In later years, Eowyn will claim that she understood her heart at last when Faramir told her that he loved her. At that moment, she will declare, she comprehended finally that what she felt for Aragorn was not love but admiration: the childhood pretend-game of a girl who wished to be a queen.
But in truth, her heart changes after Faramir kisses her.
His arms are strong, and his hands warm her skin when he draws her to him. Although much about him resembles Aragorn -- a lesser form, she has told herself, lacking the blue-gray eyes and broad forehead of Elendil's line, and not the king, not the king -- she sees then that Faramir reminds her of another as well, not in face and feature but in his resilience. He might well be a Rider of the Mark.
"For a moment you made me think of my brother," she whispers, before stopping to think how unseemly such words may sound to a man she has just kissed. Yet Faramir looks startled only for a moment before he smiles.
"I had thought that you brought me to mind of my mother, but it is not so," he tells her. Eowyn knows that he sent for his mother's mantle to cloak her, a robe the color of summer night with silver stars about the hem. She thinks that Faramir must look upon her as a delicate beauty like Finduilas of Amroth, for he has never seen Eowyn wield a sword.
Still, he kisses her once more high upon the walls of the City of Gondor with less courtesy and more passion, and he says, "I often came here with my brother. He was proud and determined, and sometimes terribly grave, but the sun made him splendid. When I am with you, I do not feel his loss so keenly."
The breeze ruffles Eowyn's hair and her long flowing skirts, so different from the safe armor of Dernhelm. Perhaps, she thinks, Faramir might truly wish to know her, even the secrets she would hide forever from the King of Gondor. Lightly, but with defiance in her voice, she confesses, "It was my brother who taught me how to kiss."
For a time Faramir gazes at her in amazement; then he smiles, not the adoring beam of a suitor but the conspiratorial nod of an ally. His head bows. He does not meet her eyes as he admits, "So did mine."
Perhaps this should be a greater shock, though Eowyn feels only the relief of Faramir's understanding, and, perhaps, his unease. Hand on his arm, she speaks: "Then no matter your losses, you had your brother's love to trust in, as I did."
"Yes." Faramir trembles in the wind. How lost he must feel, Eowyn worries, without father, without brother, though he is filled with joy at the coming of the King. And he has grown to care for her as well, not as a distant vision of beauty but as a warrior wounded like himself, who has come through shame, loss and despair just as he has.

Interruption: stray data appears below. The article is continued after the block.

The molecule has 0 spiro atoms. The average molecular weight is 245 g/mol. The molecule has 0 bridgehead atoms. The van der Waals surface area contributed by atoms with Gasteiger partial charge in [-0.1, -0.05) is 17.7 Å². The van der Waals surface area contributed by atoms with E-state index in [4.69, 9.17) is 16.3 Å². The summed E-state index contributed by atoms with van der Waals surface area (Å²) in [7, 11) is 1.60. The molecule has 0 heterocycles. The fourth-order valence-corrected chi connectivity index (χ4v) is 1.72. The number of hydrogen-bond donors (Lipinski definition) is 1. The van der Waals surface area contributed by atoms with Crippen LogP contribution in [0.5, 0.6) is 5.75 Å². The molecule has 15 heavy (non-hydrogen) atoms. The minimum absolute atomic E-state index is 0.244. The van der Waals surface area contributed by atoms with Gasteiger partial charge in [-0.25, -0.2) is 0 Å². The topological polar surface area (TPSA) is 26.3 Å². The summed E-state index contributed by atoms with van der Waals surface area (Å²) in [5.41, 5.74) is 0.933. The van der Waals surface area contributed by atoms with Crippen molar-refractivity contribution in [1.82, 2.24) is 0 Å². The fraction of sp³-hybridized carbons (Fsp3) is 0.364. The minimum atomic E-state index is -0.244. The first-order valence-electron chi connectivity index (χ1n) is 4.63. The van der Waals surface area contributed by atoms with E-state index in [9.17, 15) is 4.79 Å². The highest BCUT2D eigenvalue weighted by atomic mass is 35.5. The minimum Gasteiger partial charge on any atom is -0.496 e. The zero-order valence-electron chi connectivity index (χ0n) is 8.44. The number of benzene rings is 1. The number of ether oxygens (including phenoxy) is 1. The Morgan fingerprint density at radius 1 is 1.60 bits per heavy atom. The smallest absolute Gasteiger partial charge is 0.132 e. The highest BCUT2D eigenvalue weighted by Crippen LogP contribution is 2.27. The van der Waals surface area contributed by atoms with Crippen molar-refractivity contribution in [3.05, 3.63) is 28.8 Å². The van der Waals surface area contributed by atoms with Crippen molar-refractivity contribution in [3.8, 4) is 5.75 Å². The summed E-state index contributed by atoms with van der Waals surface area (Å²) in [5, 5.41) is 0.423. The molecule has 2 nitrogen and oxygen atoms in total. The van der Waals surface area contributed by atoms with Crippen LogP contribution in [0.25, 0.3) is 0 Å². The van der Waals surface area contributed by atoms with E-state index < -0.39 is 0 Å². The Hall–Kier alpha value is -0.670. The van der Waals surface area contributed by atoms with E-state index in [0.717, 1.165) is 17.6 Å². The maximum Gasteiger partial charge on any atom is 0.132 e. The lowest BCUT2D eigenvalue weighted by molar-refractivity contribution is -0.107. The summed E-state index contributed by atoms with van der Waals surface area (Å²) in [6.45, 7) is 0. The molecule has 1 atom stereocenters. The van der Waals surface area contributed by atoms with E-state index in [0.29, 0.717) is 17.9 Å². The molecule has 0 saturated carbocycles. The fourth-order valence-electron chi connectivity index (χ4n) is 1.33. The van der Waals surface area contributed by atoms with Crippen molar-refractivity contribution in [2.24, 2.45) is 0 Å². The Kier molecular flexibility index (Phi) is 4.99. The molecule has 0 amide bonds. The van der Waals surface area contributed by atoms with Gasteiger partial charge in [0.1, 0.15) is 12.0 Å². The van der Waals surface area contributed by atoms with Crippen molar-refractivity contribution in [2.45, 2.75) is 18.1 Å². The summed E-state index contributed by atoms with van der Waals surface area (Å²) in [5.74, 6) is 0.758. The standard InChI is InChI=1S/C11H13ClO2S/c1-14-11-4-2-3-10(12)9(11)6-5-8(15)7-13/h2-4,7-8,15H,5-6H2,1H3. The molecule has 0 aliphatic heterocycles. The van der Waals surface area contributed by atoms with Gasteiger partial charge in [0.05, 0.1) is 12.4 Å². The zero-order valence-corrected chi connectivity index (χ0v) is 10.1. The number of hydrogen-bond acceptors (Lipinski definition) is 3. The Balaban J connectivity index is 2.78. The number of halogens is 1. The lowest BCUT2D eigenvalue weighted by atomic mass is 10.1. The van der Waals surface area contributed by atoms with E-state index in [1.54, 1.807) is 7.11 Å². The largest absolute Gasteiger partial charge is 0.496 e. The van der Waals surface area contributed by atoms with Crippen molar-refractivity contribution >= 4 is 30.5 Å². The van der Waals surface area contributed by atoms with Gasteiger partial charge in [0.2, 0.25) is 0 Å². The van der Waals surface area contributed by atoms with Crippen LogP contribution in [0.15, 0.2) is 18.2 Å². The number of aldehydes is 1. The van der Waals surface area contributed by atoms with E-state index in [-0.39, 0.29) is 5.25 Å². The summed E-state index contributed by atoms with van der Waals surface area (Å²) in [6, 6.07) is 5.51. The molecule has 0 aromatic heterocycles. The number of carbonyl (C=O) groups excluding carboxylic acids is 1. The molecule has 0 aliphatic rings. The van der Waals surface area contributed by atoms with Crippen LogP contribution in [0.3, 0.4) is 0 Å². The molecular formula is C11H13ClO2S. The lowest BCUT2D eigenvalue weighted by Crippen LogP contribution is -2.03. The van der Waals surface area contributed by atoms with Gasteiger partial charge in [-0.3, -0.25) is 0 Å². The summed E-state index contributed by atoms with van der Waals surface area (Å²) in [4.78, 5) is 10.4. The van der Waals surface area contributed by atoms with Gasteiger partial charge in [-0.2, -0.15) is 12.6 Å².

An aching thaw begins to swell in Eowyn, though she can only stare at first at the sudden flush rising on Faramir's handsome face. She begs him, "Show me," and raises her head when his mouth moves over hers like a spring storm, fierce and inescapable. Then she knows that she could love him as she has loved none before, not even Aragorn.
"I think that perhaps I envy your brother," she sighs when they have drawn apart.
"No, but pity him," replies Faramir wistfully. "For you are here, while he is not. And your brother shall be King of the Mark, while I stand here in Boromir's stead."
Putting her hand to Faramir's chin, Eowyn tilts his head in the sunlight. "As Steward, perhaps, you shall stand in his stead. But in my heart there shall be none before you," she murmurs before she kisses him again.
"I pity the Lord Aragorn," sighs Faramir when they separate, their chests heaving with quickened breath. "For he may have the throne of Gondor, but he will not have this."
"But will you pity his bride?" Eowyn teases, laughing with him when he shakes his head and twines his fingers in her hair. "I shall pity her, for I think none could help but envy her a little. And when we smile and whisper together, perhaps they shall envy us as well."
Faramir smiles merrily and draws her close. "I do not ever want you tamed, wild shieldmaiden of the North," he promises. "But I would see you joyous in a garden in Ithilien, never more to look upon the darkness of war. Will you take my hand and walk among the flowers with me?"
And Eowyn answers him, "I will."